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Astrophysics

Holes in the Cosmos

More numerous than previously used to be thought, black holes may be present in all the galaxies

NASA/CXC / JOSÉ ROBERTO MEDDASeductive and mysterious, the trajectory of the black holes is like the famous false striptease performed by Rita Hayworth in the film Gilda, of 1946. Like the character embodied by the American actress, who bares herself minimally, just without gloves, in her magnetic performance, these celestial bodies never show themselves entirely. At the most, they insinuate themselves from time to time. Capable like nothing else in the Universe of attracting matter, so much so that not even light manages to escape from their gravitational field, black holes do not reveal their silhouette clearly and explicitly.

Strictly speaking, they are invisible both to the human eye and to the lenses of the most powerful telescopes, whether installed in the confines of the Universe or here in our galaxy, the Milky Way. Describing them is only possibly indirectly. When the instruments of celestial observation record colossal accelerations in the orbital velocity of a star or in the center of a galaxy, the majority of astronomers explain this phenomenon as due to the influence of a colossal gravitational force acting on this region of space. Force of such magnitude can only be derived from an extremely compact object, of an enormous mass, which, however, is not to be seen: a black hole, near to which, if Albert Einstein’s Theory of General Relativity is right, time and space must be curved.

In spite of all the difficulties and limitations in observation, astronomers and astrophysicists, with the help of powerful terrestrial and space telescopes, have produced a small revolution in the knowledge about the nature and the role of black holes in the last five years. From exotic and rare objects, found only in given regions and situations of the universe, they are now looked on as a celestial occurrence that is much more frequent and important for the comprehension of the Cosmos.

“Black holes have come to be seen as a part of the galaxies, influencing and being influenced by their evolution”, explains astrophysicist Thaisa Storchi Bergmann, from the Federal University of Rio Grande do Sul (UFRGS), who is studying how these great matter eaters feed themselves on everything around them. Between the 29th of this month and March 5, some 300 astronomers from Brazil and abroad will be meeting at Gramado, in the hills of the state of Rio Grande do Sul, to discuss precisely the interrelation between the black holes and the elements that constitute the galaxies – the stars and the interstellar medium – during a symposium of the International Astronomical Union organized by Thaisa. There is no lack of burning issues when the subject is black holes. A series of recent observations has raised some interesting points relating to this kind of celestial object:

Black holes are more numerous than previously thought, and they must be present, if not in all, in at least the majority of galaxies. It used to be believed before that they were only in the center of the so-called Active Galaxy Nuclei (AGN) – which emit great quantities of energy, above all in their central portion, and represent less than 10% of the total of galaxies in the Universe – in double star systems, and in the interior of quasars, extremely distant very luminous objects, which look like a star, but which in fact are extremely active nucleuses of galaxies.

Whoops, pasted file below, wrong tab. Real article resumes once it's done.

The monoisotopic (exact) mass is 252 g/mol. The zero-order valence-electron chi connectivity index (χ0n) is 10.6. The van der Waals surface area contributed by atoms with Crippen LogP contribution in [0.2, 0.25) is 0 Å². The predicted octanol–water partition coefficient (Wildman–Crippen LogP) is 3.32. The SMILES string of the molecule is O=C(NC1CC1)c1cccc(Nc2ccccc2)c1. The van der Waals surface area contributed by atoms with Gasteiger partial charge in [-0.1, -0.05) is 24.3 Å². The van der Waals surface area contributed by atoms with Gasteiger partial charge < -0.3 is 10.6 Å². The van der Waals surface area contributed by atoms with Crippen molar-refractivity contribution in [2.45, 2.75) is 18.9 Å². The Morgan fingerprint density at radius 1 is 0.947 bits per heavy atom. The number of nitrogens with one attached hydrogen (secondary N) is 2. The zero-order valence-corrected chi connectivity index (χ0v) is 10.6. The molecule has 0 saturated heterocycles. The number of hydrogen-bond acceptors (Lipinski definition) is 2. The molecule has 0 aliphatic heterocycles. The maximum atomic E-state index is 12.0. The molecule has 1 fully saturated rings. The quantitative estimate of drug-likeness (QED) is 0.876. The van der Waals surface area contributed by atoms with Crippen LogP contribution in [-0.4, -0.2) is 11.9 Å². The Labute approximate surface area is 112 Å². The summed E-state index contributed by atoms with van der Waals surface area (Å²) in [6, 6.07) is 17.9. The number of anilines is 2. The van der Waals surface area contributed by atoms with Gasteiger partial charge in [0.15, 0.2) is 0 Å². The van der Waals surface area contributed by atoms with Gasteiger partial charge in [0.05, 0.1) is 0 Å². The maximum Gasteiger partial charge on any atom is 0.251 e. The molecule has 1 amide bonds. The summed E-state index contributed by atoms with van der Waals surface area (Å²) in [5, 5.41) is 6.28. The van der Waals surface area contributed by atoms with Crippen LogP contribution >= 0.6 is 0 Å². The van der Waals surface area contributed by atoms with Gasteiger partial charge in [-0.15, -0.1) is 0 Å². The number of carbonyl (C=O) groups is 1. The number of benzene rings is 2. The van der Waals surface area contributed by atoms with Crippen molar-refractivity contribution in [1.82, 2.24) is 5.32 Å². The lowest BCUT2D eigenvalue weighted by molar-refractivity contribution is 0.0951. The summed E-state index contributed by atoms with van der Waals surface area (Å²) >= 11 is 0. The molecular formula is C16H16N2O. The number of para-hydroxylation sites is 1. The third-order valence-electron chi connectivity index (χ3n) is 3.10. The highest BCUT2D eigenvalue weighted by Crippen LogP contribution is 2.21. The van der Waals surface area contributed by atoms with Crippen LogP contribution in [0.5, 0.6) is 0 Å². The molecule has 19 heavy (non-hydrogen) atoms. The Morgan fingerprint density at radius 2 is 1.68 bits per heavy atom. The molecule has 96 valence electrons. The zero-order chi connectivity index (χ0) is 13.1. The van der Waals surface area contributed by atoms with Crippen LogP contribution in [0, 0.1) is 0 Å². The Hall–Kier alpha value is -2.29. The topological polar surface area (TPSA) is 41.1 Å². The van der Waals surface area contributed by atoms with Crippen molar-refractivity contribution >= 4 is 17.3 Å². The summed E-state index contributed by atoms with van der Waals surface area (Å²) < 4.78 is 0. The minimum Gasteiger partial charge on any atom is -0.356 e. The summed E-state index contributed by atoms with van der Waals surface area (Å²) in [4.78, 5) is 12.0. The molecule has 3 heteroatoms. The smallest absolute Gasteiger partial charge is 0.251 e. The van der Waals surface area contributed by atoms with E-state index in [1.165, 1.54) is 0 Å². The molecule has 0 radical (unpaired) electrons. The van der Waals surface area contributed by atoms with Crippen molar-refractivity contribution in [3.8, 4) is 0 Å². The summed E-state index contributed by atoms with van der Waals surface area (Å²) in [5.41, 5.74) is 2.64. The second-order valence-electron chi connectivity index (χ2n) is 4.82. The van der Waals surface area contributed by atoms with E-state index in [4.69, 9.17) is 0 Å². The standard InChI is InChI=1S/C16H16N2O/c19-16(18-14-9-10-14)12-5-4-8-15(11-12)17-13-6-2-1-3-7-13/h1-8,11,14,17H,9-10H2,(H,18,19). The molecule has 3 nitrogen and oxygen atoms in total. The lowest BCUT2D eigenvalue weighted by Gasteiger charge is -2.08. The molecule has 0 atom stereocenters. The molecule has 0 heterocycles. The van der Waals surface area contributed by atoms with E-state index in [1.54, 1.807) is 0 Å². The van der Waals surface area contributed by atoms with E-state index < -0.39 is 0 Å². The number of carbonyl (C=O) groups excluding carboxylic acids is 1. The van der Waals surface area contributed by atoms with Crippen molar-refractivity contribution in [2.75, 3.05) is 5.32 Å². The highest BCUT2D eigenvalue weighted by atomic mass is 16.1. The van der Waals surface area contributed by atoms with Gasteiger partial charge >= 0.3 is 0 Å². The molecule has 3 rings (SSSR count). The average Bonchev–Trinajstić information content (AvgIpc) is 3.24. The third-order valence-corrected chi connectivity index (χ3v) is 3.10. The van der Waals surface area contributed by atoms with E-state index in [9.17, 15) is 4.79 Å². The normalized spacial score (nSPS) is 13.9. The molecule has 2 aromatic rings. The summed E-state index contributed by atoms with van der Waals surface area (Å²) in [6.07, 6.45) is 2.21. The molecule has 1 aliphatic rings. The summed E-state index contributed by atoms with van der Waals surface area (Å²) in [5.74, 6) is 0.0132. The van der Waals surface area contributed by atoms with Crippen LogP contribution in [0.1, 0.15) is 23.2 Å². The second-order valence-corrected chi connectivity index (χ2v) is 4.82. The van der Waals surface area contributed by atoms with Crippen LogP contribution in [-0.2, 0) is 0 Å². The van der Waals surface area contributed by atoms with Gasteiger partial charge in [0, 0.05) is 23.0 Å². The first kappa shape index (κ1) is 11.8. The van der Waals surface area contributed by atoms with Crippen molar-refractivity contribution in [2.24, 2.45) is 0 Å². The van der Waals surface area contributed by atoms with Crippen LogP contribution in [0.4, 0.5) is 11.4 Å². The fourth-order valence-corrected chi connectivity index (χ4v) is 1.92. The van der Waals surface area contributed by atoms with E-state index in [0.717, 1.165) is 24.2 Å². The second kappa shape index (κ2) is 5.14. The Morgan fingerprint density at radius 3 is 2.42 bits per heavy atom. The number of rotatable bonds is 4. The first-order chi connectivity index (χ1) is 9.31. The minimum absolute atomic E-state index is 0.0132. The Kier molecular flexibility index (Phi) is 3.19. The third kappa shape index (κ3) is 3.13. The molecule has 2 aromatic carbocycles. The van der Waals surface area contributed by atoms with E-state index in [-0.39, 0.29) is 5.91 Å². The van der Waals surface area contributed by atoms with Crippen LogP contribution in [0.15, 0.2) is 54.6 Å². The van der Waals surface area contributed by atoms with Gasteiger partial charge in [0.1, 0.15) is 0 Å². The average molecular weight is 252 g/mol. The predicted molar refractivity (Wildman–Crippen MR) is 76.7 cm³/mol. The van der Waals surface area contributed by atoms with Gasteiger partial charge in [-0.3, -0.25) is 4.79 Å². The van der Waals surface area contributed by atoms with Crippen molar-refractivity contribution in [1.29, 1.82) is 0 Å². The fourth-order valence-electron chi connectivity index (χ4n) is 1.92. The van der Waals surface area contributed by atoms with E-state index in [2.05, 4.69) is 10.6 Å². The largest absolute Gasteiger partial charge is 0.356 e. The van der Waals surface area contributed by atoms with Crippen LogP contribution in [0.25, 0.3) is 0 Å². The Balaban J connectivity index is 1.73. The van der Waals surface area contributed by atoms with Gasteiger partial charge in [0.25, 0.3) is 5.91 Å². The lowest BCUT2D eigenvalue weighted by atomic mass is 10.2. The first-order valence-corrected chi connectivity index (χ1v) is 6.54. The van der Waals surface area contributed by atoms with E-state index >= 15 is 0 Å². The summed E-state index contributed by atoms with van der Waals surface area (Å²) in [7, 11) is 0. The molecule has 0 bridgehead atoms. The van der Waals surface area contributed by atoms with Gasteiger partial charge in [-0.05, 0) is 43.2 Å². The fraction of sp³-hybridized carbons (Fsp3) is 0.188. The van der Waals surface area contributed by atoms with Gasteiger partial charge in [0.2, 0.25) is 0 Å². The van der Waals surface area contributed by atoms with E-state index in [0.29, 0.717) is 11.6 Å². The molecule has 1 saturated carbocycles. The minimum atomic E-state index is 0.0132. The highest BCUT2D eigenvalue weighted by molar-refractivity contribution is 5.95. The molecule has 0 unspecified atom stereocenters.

Today, it is believed that almost all galaxies, even those that are not classified as active, have in their nucleus, albeit in a dormant state, this obscure object that sucks up matter. The Milky Way, our galaxy, which is not classified as active, seems to have a black hole that is not very big, which sporadically manifests itself. In a rare snapshot, at the end of 2002, Nasa’s X-ray telescope, Chandra, registered a galaxy, NGC 6240, with two supermassive black holes in its central region, which are apparently on the way to merging into a single, even more supermassive black hole.

Their diversity in size is greater than used to be supposed. Forecast in theory since the end of the 18th century, and called as such since the 1960’s, black holes are always gigantic. But researchers used to split them into only two different forms: there were the supermassive ones, with a mass millions or even billions greater than the Sun’s, which arise in the center of some galaxies, and the stellar ones, whose mass exceeds that of the Sun by about ten times, located in the body of the galaxies, generally in double star systems. New indications suggest the existence of black holes of a third size, medium.

This seems to be the case, amongst others, of the black hole located by the Hubble space telescope, also Nasa’s, in a cluster of stars called G1, located in the interior of Andromeda, the galaxy closest to the Milky Way. Estimated at the beginning of 2002, the hole had a mass hundreds of times greater than the Sun’s.The center of galaxies, in particular in those with an active nucleus, is the classic region for finding supermassive black holes. But, recently, this kind of object has been detected at points in space at which, up until a years ago, their presence was held to be improbable, such as on the periphery of galaxies.